The Madras High Court has suggested that English should be used for the purpose of communication between the Union and the States, which have not adopted Hindi as their official language.
How it all started
Su Venkatesan, Member of Parliament, Madurai, affiliated with the Communist Party of India (Marxist), on September 9, 2020, had written a representation to the Central Government, requesting for examination centres at Chennai and Puducherry for recruitment of CRPF Paramedical Staff Exam, 2020, as there was no centre notified.
On November 9, 2020, Venkatesan received a reply to the representation in Hindi from the Minister of State for Home Affairs, Government of India, North Block. On November 19, 2020, he wrote a letter to the Minister of State for Home affairs, quoting the provisions of the Official Languages Act and asked the Minister to respond to the letters of Members of Parliament from Tamil Nadu in English.
Aggrieved by the reply in Hindi and lack of response from the Minister of State for Home affairs, Venkatesan moved the Madras High Court, seeking use of English in all communication between the Centre and the State of Tamil Nadu, its people, along with the Members of Parliament.
Central government goes by Official Languages Act, all communications from Union to States made in English only: Centre to Madras High Court
Advocate M. Purushothaman appearing on behalf of the petitioner, argued on the provisions of the Official Languages Act and the Rules and Article 343 of the Constitution of India and a judgment of Uttarakhand High Court in the case of State Consumer Disputes Redressal Commission vs Uttarakhand State Information Commission and Ors, AIR (2010) UTR 55.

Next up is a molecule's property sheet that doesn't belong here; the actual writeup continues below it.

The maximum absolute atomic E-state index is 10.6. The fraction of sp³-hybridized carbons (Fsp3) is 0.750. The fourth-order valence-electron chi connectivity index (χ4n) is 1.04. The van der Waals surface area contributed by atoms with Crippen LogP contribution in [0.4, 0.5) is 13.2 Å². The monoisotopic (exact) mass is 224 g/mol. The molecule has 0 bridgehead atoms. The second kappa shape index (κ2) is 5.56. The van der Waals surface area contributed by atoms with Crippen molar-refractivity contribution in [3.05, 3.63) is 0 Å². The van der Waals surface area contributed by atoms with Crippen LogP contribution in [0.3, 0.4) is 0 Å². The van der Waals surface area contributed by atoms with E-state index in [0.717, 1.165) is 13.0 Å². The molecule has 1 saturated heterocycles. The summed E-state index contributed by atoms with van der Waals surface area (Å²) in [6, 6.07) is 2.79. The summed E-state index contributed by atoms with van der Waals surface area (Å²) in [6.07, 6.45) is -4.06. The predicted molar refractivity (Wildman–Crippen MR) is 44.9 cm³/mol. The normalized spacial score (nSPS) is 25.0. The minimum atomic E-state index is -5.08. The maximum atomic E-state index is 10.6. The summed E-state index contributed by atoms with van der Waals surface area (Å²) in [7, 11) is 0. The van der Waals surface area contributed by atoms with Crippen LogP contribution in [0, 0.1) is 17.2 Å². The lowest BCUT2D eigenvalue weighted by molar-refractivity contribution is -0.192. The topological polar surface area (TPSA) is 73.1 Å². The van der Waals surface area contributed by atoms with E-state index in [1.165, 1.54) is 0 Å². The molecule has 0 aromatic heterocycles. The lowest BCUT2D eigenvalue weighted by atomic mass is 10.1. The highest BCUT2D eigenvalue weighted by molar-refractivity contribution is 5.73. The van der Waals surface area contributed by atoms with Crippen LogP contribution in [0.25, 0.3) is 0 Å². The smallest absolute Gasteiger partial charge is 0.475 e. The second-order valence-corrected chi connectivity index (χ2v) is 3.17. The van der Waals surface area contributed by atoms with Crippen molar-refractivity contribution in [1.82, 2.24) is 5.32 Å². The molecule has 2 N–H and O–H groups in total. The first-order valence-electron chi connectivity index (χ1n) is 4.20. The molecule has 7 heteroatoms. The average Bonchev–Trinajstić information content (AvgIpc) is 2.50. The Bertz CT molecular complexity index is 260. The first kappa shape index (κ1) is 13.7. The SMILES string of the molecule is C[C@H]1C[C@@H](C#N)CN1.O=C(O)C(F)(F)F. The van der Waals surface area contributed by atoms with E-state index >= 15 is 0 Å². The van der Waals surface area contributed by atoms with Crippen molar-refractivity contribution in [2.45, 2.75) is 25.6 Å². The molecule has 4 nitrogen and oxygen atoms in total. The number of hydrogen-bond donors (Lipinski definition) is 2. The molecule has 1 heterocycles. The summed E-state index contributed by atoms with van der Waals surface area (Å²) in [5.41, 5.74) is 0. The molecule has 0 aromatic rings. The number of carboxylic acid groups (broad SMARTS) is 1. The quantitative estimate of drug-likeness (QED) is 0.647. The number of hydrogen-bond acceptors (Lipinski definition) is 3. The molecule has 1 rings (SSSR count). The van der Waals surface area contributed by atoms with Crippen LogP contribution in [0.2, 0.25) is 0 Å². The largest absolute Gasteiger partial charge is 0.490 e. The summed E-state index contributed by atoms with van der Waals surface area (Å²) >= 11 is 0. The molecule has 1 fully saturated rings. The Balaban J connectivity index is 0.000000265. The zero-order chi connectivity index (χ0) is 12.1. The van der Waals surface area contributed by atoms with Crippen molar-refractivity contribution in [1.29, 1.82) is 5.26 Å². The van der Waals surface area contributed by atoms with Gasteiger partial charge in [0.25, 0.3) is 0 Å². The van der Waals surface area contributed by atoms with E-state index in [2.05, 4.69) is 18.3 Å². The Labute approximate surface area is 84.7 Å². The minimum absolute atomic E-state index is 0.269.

Advocate L. Victoria Gowri, Assistant Solicitor General of India, submitted that the Central Government goes by the Official Languages Act and the Rules and there is no intention on part of the Central Government to violate any provisions of the Official Languages Act, 1963 and the Rules, 1976 and all the communications from the Central Government to the State Governments are being made only in English.
The Madras High Court held that English language should be used for the purpose of communication between the Union and the States which have not adopted Hindi as their official language and directed the Union Government to follow the provisions of Official Languages Act 1963, especially, Section 3 (Continuation of English Language for official purposes of the Union and for use in Parliament) of the Act and the Official Languages (Use for Official Purpose of the Union) Rules, 1976.
The Madras High Court also directed the Central Government to seriously consider to amend Article 350 (Language to be used in representations for redress of grievances) of the Constitution of India, so that, not only representation is given in the languages of the Union or the States, but also reply is given in the same language used by the citizens.S-Venkatesan-v-Ministry-of-State-for-Home-Affairs-and-Others